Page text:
Neil Alden Armstrong, 1930 - 2012
NASA portrait (1 July 1969)
Born: 5 August 1930, Wapakoneta, Ohio
Died: 25 August 2012, Cincinnati, Ohio
Neil Alden Armstrong was born at Wapakoneta, Ohio on 5 August 1930. At age six he had a ride in a Ford Trimotor, at fifteen he had his pilot's license. His father was a state auditor and the family lived in twenty towns in fifteen years but returned to Wapakoneta in time for Neil to graduate from high school there. He studied aerospace engineering at Purdue University under the Navy's Holloway Plan of two years of school, three years active duty, and two years to finish school. Armstrong flew 78 reconnaissance and bombing missions over Korea, including one in which he was hit by anti-aircraft fire, clipped a pole with one wing before gaining control, and limped back to friendly territory and ejected. He returned to Purdue, married, and graduated in 1955 (he would add a Master of Science from the University of Southern California in 1970). He became a test pilot for NACA (predecessor to NASA) at Edwards AFB, flying over 2,400 hours in over 200 models of planes, many experimental, including the X-15. Armstrong was one of the six pilot-engineers hired to fly the X-20 Dyno-Soar space plane, which was never built. He left when he was chosen as one of the second cadre of astronauts in 1962. He was Command Pilot of Gemini 8, NASA's first civilian astronaut, in which he docked with an Lockheed Agena target vehicle. One attitude control rocket shorted out and put the docked craft into a roll, it worsened when Armstrong separated, causing the Gemini capsule to rotate once per second. He shut down the main system and used the landing retros to stabilize the capsule, mission protocol required landing at the first opportunity after that and he conducted NASA's first emergency reentry. He is best known for the Apollo 11 mission during which he was the first person to walk on the Moon. Armstrong took an executive position at NASA for a year, taught engineering for eight years at the University of Cincinnati, bought a farm, and served on several corporate boards. He returned to NASA briefly to serve as vice-chairman of the Rogers Commission which investigated the Challenger mission failure. Armstrong had surgery to relieve blocked coronary arteries on 7 August 2012, he died from complications during his recovery.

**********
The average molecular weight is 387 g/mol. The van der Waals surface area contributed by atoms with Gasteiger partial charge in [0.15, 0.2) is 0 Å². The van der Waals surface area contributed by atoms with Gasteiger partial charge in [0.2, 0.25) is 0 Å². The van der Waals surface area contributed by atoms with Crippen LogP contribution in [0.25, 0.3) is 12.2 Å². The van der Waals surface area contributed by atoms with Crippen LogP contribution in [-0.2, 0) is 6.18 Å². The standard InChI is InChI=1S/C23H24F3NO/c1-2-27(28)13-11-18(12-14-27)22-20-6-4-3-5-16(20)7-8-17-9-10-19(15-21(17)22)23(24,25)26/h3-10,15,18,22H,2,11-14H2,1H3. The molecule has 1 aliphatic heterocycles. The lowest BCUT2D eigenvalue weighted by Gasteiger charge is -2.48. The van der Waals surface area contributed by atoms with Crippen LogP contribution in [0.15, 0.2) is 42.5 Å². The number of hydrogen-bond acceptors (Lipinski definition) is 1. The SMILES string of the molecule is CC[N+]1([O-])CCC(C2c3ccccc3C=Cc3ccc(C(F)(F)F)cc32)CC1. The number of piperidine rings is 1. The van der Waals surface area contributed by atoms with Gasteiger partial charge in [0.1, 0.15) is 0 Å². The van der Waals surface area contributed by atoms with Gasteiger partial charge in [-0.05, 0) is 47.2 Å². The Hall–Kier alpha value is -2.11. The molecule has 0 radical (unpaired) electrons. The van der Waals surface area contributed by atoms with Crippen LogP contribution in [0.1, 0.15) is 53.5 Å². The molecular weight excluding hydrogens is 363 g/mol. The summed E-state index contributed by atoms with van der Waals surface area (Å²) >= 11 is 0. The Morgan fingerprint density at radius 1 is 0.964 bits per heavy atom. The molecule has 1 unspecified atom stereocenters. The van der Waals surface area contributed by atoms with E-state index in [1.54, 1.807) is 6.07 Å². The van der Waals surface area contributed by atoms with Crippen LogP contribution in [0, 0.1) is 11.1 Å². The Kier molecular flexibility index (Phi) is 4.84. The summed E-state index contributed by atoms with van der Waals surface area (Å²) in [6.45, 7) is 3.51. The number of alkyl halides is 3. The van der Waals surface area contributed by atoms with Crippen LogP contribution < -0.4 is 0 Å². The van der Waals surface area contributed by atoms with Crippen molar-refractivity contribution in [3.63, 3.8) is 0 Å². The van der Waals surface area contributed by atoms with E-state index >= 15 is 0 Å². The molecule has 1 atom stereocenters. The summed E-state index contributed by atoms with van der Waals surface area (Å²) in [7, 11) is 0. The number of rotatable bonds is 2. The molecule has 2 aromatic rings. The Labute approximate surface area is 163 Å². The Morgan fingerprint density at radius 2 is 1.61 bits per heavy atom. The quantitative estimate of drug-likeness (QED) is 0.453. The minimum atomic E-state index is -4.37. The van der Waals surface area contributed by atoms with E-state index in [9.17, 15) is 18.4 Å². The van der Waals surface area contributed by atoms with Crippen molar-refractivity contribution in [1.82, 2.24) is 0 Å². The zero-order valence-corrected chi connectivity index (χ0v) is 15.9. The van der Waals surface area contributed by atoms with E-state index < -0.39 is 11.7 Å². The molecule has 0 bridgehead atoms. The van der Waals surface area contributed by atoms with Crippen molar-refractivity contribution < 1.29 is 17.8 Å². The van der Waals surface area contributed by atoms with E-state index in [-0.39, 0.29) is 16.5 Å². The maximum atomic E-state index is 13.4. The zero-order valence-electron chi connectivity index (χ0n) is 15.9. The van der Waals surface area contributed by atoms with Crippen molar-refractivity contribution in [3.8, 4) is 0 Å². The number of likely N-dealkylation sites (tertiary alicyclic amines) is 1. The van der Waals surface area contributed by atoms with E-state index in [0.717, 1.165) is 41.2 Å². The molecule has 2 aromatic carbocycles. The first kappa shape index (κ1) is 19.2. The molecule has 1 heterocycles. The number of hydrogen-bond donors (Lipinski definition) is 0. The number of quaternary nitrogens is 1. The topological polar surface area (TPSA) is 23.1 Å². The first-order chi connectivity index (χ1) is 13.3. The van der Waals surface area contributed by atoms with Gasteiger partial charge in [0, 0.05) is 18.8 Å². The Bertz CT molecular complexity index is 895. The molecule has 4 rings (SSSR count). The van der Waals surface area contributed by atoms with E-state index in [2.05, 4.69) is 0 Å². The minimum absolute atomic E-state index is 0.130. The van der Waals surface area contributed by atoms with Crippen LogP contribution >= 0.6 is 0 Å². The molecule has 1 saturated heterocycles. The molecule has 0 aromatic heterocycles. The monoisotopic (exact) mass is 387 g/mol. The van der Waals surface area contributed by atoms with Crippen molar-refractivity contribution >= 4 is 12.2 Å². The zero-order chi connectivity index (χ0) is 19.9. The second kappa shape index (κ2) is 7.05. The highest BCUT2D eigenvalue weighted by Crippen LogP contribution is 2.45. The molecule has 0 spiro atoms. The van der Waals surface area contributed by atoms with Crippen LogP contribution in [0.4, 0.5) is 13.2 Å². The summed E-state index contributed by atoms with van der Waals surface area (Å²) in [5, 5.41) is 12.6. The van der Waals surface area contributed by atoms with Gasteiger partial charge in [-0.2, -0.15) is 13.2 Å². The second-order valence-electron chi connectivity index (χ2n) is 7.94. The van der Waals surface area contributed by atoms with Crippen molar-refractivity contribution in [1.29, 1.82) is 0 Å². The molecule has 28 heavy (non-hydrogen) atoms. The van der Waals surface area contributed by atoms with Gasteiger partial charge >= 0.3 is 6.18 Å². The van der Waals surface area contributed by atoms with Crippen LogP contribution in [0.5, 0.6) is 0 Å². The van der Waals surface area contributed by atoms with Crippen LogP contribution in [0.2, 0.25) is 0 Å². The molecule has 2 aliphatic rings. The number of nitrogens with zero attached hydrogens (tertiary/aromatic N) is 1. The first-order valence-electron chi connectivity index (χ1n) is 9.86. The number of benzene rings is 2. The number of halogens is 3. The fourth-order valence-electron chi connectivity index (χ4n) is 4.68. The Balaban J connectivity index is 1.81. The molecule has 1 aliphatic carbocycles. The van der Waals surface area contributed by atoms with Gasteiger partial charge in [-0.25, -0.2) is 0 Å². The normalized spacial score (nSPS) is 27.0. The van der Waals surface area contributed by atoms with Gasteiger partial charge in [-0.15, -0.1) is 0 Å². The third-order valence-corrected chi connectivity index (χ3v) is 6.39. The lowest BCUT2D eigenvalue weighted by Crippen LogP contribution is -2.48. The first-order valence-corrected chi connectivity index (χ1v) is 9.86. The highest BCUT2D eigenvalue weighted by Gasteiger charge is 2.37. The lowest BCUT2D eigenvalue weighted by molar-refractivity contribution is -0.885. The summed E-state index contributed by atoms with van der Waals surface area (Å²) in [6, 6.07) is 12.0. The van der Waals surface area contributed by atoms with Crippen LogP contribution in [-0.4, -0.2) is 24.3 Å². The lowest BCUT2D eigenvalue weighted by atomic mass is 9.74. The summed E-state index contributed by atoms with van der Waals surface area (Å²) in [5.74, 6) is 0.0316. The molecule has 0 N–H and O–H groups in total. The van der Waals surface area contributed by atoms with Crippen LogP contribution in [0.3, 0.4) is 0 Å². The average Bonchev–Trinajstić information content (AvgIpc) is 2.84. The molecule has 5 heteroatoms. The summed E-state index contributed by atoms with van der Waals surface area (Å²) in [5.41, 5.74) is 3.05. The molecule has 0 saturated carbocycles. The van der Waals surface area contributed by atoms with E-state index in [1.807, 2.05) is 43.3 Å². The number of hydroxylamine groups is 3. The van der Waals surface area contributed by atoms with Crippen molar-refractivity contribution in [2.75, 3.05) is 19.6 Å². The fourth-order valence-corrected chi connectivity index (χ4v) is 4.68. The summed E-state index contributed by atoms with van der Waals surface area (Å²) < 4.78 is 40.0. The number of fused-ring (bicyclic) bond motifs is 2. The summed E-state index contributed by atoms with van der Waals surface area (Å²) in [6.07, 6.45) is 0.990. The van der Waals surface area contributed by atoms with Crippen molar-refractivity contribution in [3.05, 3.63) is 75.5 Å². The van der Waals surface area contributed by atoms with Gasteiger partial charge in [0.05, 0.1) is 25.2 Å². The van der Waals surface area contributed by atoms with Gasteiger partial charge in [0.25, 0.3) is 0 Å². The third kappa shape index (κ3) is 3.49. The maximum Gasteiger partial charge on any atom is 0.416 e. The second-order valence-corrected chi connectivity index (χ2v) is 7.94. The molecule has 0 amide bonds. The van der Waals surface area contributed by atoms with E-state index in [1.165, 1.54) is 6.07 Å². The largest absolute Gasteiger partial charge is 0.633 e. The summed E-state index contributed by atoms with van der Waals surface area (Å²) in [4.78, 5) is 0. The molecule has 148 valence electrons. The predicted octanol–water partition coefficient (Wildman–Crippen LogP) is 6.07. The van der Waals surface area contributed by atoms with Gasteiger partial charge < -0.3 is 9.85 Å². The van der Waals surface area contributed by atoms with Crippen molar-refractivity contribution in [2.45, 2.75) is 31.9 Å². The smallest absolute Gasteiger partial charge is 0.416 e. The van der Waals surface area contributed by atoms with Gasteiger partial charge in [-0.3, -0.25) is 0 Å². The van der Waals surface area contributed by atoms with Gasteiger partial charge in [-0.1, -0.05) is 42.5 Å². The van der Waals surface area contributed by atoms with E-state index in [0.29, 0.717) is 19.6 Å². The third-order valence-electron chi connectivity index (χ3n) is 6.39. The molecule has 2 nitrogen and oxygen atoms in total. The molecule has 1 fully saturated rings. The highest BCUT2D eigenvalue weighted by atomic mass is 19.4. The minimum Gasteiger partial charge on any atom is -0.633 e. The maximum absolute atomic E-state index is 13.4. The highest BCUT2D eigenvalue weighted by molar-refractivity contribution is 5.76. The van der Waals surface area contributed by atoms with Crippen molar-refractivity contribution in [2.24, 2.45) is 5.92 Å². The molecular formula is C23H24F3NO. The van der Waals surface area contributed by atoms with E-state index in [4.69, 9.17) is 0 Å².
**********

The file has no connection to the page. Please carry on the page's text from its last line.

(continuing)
There are two quotes from Armstrong that you will not find here. One has him claiming that "every human has a finite number of heartbeats" and asserts that he won't waste any of them jogging. The other is a risqué story that allegedly led to Armstrong saying "Good luck, Mr Gorsky" from the moon. He didn't say it, it isn't in any of the tapes from the mission, and he has denied the entire story. If you really want the details, just Google "Mr Gorsky". On the other hand, recent computer analysis of the recording shows that he really did say "one small step for a man", however briefly and masked by poor sound quality.
Additional quotes from Wikiquote. Wikiquote entries are "sourced" and may include items longer than those included here, particularly for poets, lyricists, and dramatists.
Neil Armstrong quotes:
Click here to find books by Neil Armstrong at Amazon.com
- As a boy, because I was born and raised in Ohio, about 60 miles north of Dayton, the legends of the Wrights have been in my memories as long as I can remember. permalink
- Fear is not an unknown emotion to us. permalink
- Geologists have a saying — rocks remember. permalink
- Gliders, sail planes, they're wonderful flying machines. It's the closest you can come to being a bird. permalink
- Here men from the planet Earth first set foot upon the moon. July 1969 A.D. We came in peace for all mankind. permalink
plaque left on the moon (July 1969)
- Houston, Tranquility Base here. The Eagle has landed. permalink
Radio transmission from the moon (20:17 UTC 20 July 1969)
- I am, and ever will be, a white socks, pocket protector, nerdy engineer. And I take a substantial amount of pride in the accomplishments of my profession. permalink
- I can honestly say — and it's a big surprise to me — that I have never had a dream about being on the moon. permalink
presentation to National Academy of Enginering (2000)
- I fully expected that, by the end of the century, we would have achieved substantially more than we actually did. permalink
- I guess we all like to be recognized not for one piece of fireworks, but for the ledger of our daily work. permalink
- I hope you become confortable with the use of logic wihout being deceived into concluding that logic will inevitably lead you to the correct conclusion. permalink
commencement address, University of Southern California (2005)
- I think we're going to the moon because it's in the nature of the human being to face challenges. It's by the nature of his deep inner soul.... We're required to do these things just as salmon swim upstream. permalink
- I thought the attractions of being an astronaut were actually, not so much the Moon, but flying in a completely new medium. permalink
interveiw with James R. Hansen for First Man: The Life of Neil Armstrong
- In flying, the probability of survival is inversely proportional to the angle of arrival. permalink
- In much of society, research means to investigate something you do not know or understand. permalink
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